What is proprioception?

When I was at school, I was taught that humans have five senses: taste, sight, sound, smell, and touch. My allied health colleagues, however, would argue that we have eight senses: proprioception being one of them.

Proprioception is the awareness of the position of our muscles and joints in space. This sense allows me to close my eyes, lift my arm above my head and keep track of where my arm is positioned, all without ‘seeing’. Impressive! Thanks to muscle spindles (sensory fibres) that send information to the brain, I can form a map of my body’s position in space. 

Some other examples of proprioception include:

  • Balancing on one leg without looking down
  • Clapping your hands with your eyes closed
  • Playing ‘pin the tail on the donkey’
  • Complex movements such as riding a bike.

For some children, proprioceptive dysfunction leads to difficulty maintaining attention and engagement, especially in the classroom (or remote learning!). For these kids, additional proprioceptive input can help them to regulate their bodies and, therefore, their attention. 

Signs that might indicate your child is experiencing proprioceptive issues include:

  • Always seeming heavy-footed and ‘stomping’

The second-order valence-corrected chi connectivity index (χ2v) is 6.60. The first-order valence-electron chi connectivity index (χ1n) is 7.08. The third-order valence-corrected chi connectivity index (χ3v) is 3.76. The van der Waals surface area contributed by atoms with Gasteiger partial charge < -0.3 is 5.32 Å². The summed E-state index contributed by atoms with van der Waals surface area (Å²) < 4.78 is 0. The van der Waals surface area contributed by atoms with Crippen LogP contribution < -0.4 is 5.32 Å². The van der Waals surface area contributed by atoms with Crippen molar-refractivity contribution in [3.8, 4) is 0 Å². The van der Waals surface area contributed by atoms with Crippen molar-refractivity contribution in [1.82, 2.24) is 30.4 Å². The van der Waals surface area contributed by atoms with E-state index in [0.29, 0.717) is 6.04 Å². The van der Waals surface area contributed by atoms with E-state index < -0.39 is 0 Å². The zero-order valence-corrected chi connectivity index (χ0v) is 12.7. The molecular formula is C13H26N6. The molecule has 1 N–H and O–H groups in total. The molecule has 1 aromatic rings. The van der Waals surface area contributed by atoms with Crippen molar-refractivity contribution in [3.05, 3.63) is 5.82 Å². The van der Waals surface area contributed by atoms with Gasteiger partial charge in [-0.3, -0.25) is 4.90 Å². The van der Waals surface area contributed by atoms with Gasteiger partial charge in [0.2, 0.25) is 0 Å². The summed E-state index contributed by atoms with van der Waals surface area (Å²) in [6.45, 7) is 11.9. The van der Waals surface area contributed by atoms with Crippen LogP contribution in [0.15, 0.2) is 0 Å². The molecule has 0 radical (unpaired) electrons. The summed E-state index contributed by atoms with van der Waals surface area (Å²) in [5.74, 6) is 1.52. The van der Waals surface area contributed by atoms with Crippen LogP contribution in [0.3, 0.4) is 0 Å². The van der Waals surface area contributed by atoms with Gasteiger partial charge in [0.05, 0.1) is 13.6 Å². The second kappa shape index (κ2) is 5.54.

• Balance issues or appearing clumsy
  • Lack of awareness of body, eg. leaning on or bumping into others
  • Messy handwriting
  • Preference for tight clothes such as those with tight cuffs or fabrics
  • Frequently chewing or biting

Occupational Therapists are experts in helping children understand their proprioceptive needs.  They provide strategies that help children to calm, focus and regulate. Some strategies might include:

  • Heavy work strategies, such as: 

Animal walks

Carrying a heavy item from the classroom to the office

Commando crawling

Wheelbarrow walks

  • Deep pressure activities, such as: 

Rolling a swiss ball gently on top of a child

Using a weighted blanket

Bear hugs

Wrapping a child tightly in a blanket

At the Centre for Child Development we often work alongside paediatric Occupational Therapists whose input and strategies are incredibly valuable. If you have any concerns, therefore, we recommend you consult a paediatric Occupational Therapist for many more strategies and individualised support for your child. 

Yvette Zevon is a psychologist based at The Northern Centre for Child Development, who is completing the registrar program in educational and developmental psychology. She is passionate about working with young people and families and is grateful for the daily opportunities to express her playful side.

Leave a Reply

Your email address will not be published. Required fields are marked *